20180901_unitsketch_05_edit

a test 008 –
1 UNIT: space under construction
OCCUPANCY: n/a
TYPE(s): architecture, new building
AR/TIFACT(s): 03

A new vehicle has entered the scene. It was at work in the background before while the CAT was busy clearing and moving dirt. Concrete’s almost complete. The calm before the storm that is Steel to arrive on site.

 

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site series // a test 007

20180901_unitsketch_05_edit

a test 007 –
1 UNIT: space under construction
OCCUPANCY: n/a
TYPE(s): architecture, new building
AR/TIFACT(s): 02

The Cat’s still around busy backfilling the foundation. Slab on grade is in place. Suspended slab formwork is in progress, and the main level peri system formwork boards are getting craned in.

Sitework is progressing way ahead of my tests, but we’re making headway finally! I went to a mini lecture recently where Bjarke Ingels came to Toronto to talk about the new development going up on King West. There is a plan in place to interject my site series with a test from there. Not sure how the numbering will solve itself yet.

Did you see the new ipad pro? The forever question of do I need it vs do I want it.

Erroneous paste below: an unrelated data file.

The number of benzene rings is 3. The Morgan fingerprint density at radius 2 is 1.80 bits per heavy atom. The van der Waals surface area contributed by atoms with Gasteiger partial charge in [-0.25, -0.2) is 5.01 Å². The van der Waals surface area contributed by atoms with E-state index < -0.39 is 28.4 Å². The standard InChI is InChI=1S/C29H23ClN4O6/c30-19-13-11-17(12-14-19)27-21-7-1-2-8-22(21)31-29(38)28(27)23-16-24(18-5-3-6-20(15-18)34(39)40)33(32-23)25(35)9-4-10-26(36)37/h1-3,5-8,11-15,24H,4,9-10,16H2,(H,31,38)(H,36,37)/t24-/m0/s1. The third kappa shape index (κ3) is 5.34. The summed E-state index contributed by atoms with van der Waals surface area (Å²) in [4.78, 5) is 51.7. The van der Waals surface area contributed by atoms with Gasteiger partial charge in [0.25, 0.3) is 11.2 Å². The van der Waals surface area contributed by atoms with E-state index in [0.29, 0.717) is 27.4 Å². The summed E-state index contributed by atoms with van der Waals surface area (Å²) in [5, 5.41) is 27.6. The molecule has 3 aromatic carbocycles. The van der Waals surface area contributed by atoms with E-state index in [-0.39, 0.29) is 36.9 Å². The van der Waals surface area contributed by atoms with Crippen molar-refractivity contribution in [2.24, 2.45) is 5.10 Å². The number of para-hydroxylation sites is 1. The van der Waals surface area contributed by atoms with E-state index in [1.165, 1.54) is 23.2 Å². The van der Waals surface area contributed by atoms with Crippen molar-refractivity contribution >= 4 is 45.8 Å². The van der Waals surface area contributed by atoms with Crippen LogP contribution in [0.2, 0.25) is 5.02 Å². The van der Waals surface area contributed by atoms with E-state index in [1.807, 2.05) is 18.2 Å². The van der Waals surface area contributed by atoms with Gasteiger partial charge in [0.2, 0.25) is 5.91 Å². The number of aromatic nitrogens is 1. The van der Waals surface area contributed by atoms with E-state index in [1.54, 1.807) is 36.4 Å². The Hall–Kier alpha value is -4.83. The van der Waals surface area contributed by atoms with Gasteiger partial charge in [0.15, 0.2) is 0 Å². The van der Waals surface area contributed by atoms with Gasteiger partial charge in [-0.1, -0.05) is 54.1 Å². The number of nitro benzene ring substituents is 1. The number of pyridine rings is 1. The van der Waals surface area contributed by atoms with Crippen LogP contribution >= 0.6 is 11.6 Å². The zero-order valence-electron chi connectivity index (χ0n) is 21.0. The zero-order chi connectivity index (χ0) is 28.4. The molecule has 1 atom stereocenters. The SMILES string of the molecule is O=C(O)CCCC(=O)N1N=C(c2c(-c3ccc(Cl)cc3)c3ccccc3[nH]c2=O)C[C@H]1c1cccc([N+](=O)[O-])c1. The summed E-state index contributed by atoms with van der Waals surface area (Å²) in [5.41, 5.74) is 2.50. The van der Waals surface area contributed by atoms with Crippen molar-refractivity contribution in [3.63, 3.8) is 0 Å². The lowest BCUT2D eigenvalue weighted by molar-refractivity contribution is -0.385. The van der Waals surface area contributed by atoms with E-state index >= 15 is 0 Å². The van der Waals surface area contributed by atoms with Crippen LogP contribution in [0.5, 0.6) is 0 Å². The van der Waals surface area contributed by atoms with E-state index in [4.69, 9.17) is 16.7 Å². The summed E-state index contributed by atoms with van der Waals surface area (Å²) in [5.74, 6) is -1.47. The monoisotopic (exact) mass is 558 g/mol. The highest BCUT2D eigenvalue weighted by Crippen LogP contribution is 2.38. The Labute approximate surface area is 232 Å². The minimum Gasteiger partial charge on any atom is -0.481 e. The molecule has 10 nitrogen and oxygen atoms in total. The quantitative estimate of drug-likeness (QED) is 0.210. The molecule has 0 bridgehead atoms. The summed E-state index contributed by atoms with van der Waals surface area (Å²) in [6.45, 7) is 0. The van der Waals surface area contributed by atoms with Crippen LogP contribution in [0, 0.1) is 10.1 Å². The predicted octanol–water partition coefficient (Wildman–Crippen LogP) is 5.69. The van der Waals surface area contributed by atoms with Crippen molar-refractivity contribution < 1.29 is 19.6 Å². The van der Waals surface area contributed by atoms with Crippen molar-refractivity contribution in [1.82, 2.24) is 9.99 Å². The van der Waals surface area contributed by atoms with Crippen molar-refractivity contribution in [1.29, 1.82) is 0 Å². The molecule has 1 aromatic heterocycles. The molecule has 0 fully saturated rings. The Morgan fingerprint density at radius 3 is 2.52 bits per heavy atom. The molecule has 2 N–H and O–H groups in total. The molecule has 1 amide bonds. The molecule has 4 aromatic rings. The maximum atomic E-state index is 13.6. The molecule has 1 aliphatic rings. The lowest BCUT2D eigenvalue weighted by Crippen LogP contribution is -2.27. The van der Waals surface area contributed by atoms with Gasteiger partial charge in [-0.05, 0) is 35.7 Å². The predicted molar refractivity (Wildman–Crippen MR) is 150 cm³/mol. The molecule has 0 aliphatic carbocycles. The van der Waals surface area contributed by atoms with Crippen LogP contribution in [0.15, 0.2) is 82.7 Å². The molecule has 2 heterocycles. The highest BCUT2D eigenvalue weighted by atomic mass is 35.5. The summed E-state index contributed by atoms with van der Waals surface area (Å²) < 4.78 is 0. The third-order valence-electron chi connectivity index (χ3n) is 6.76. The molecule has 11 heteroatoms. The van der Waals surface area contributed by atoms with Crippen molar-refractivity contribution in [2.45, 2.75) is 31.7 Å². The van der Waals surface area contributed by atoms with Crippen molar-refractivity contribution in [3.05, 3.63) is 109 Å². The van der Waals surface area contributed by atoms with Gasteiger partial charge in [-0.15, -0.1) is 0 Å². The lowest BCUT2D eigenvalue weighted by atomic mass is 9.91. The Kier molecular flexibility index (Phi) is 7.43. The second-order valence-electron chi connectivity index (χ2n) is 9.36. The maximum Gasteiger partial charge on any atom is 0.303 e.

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a test 005

A test 005 –
1 UNIT: built space
OCCUPANCY: private office
TYPE(s): architecture, renovation
AR/TIFACT(s): 04

 

Back after a mini hiatus of busy busy. I finally got into the inside view of test 004. I don’t think it’s quite where I wanted but I also have a new idea for a new test series, so I wanted to move on with that. I may have to steer clear of interiors for the time being, it’s not working out too well yet.

Stay tuned, I’m back on a roll.

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muse, sketch

Architecture + Research

The architect and mathematician Christopher Alexander once suggested that architectural design was the obligation to create “an intangible form in an indeterminate context.” This can certainly be true of the serious, ineffable qualities of good design. But in our modern age, the practical context is increasingly determinate, and outcome-based design practice—enabled by new attitudes, business models, and technology—will empower us to deliver the real value of both.” – Phil Bernstein (on Architectural Record, “Why the Field of Architecture Needs a New Business Model”)